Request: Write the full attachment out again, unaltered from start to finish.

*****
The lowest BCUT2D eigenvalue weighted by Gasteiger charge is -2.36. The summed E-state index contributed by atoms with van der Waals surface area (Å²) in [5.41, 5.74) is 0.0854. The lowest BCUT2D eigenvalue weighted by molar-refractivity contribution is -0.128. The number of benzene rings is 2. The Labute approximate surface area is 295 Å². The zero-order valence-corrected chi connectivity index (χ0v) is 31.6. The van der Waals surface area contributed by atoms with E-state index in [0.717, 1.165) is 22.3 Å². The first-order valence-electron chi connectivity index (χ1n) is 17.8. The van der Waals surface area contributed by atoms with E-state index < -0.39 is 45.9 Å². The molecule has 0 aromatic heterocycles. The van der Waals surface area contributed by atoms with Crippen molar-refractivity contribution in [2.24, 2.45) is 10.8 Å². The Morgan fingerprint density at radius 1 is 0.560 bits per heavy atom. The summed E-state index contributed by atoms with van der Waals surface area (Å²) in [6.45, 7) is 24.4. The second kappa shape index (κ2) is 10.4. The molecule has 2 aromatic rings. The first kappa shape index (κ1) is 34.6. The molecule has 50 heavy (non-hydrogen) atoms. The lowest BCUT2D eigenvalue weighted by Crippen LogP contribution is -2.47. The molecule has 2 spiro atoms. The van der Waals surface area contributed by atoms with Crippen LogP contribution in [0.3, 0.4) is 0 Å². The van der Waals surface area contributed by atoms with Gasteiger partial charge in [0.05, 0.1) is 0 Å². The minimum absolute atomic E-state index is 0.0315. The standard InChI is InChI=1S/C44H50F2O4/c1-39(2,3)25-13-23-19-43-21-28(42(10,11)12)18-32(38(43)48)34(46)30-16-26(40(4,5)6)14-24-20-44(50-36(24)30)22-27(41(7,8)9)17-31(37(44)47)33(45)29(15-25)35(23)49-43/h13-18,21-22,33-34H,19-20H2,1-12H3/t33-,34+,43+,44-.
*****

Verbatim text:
The lowest BCUT2D eigenvalue weighted by Gasteiger charge is -2.36. The summed E-state index contributed by atoms with van der Waals surface area (Å²) in [5.41, 5.74) is 0.0854. The lowest BCUT2D eigenvalue weighted by molar-refractivity contribution is -0.128. The number of benzene rings is 2. The Labute approximate surface area is 295 Å². The zero-order valence-corrected chi connectivity index (χ0v) is 31.6. The van der Waals surface area contributed by atoms with E-state index in [0.717, 1.165) is 22.3 Å². The first-order valence-electron chi connectivity index (χ1n) is 17.8. The van der Waals surface area contributed by atoms with E-state index < -0.39 is 45.9 Å². The molecule has 0 aromatic heterocycles. The van der Waals surface area contributed by atoms with Crippen molar-refractivity contribution in [2.24, 2.45) is 10.8 Å². The Morgan fingerprint density at radius 1 is 0.560 bits per heavy atom. The summed E-state index contributed by atoms with van der Waals surface area (Å²) in [6.45, 7) is 24.4. The second kappa shape index (κ2) is 10.4. The molecule has 2 aromatic rings. The first kappa shape index (κ1) is 34.6. The molecule has 50 heavy (non-hydrogen) atoms. The lowest BCUT2D eigenvalue weighted by Crippen LogP contribution is -2.47. The molecule has 2 spiro atoms. The van der Waals surface area contributed by atoms with Crippen LogP contribution in [0.3, 0.4) is 0 Å². The van der Waals surface area contributed by atoms with Gasteiger partial charge in [0.05, 0.1) is 0 Å². The minimum absolute atomic E-state index is 0.0315. The standard InChI is InChI=1S/C44H50F2O4/c1-39(2,3)25-13-23-19-43-21-28(42(10,11)12)18-32(38(43)48)34(46)30-16-26(40(4,5)6)14-24-20-44(50-36(24)30)22-27(41(7,8)9)17-31(37(44)47)33(45)29(15-25)35(23)49-43/h13-18,21-22,33-34H,19-20H2,1-12H3/t33-,34+,43+,44-.